Fighting dirty air: How Chinese citizens try to “wash their lungs”
Until December, 2015, the Chinese government had never issued a "red alert" for severe smog levels in any of its cities. But in December it issued two of them, closing schools, stalling freeways, and leading some environmental policy experts to believe that, with respect to air pollution, the recent alarms may represent a national turning point.
The most recent alert, issued December 25th, was applied to four major cities in addition to Beijing, where the concentration of PM2.5 in some parts of the city peaked at over 500 micrograms per cubic meter on December22. In Tainjing, south of Beijing, a red alert was triggered when levels surpassed 500.
Particulates measuring less than 2.5 microns in diameter can be inhaled deep into the lungs and absorbed into the bloodstream, contributing to heart disease, stroke, emphysema, and lung cancer. The World Health Organization recommends a maximum exposure of 25 micrograms per cubic meter over a period of 24 hours.
"The Chinese are growing less and less patient with these crises, which are now being more reported," said Jennifer Turner, director of the China Environment Forum at the Woodrow Wilson Center. "The 'code red' is a Band-Aid, but it also means that the government is coming out and saying, 'Yes, this is dangerous.'"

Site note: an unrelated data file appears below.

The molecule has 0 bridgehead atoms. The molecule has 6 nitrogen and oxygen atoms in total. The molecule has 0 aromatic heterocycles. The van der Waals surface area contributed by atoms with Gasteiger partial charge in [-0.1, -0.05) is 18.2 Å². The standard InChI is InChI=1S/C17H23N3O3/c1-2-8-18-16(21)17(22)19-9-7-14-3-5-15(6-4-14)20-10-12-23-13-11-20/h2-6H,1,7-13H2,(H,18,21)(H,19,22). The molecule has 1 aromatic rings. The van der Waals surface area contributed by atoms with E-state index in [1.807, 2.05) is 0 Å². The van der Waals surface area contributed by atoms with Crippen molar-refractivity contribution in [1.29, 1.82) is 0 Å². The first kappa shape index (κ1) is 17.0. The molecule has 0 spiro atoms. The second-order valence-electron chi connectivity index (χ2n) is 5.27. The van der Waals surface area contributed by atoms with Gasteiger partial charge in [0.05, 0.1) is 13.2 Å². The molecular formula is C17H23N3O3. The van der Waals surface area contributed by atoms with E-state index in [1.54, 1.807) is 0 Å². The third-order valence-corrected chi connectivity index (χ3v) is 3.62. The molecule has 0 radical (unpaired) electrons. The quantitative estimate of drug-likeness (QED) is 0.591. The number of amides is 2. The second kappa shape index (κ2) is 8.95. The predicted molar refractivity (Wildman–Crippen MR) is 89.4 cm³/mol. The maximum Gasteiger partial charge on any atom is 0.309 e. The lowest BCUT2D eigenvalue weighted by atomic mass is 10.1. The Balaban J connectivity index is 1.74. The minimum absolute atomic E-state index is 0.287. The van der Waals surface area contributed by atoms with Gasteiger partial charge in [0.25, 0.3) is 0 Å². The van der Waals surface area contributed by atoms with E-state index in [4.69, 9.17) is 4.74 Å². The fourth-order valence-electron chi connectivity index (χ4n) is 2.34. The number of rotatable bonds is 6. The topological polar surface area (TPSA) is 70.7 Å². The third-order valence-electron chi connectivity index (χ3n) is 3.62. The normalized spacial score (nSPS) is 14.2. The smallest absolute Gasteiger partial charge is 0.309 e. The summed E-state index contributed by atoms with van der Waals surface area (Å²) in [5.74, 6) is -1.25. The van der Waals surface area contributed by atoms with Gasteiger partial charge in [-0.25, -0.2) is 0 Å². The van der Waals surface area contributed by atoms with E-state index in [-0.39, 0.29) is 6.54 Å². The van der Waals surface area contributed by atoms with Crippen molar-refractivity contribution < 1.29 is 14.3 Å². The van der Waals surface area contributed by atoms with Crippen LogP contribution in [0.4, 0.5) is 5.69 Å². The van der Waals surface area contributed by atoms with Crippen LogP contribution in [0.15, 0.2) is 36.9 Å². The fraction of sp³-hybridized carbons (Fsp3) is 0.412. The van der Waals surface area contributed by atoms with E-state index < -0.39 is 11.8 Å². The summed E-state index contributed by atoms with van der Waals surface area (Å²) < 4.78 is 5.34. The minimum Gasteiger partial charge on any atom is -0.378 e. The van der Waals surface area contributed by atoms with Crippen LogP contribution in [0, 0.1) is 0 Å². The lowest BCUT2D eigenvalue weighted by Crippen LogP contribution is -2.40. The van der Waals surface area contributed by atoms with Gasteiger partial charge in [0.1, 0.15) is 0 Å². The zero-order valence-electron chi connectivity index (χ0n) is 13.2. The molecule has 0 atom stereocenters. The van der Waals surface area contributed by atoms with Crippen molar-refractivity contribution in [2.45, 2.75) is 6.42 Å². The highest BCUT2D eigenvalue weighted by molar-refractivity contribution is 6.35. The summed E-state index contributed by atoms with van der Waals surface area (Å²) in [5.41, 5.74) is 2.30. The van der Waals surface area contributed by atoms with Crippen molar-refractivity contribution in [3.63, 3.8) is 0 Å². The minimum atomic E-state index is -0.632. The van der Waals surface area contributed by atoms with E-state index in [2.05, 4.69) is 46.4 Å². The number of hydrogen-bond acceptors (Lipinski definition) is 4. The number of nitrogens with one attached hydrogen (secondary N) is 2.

But as the red alerts are lifted, and cleaner air sweeps through the capital and other Chinese major cities, a new question emerges: If persistent air pollution has become a fixture of daily life, what can residents do to protect themselves?
"Now, people wake up, and they check their app to see what the air quality is," said Alex Wang, a law professor at UCLA working on environmental pollution in China. "Then, they decide whether to keep their kids inside, take them out to play, put on a mask, or turn on their air filter at home."
Berkeley Earth, a research organization focusing on climate change and emissions, estimated that air pollution in China contributes to the deaths of 1.6 million people every year.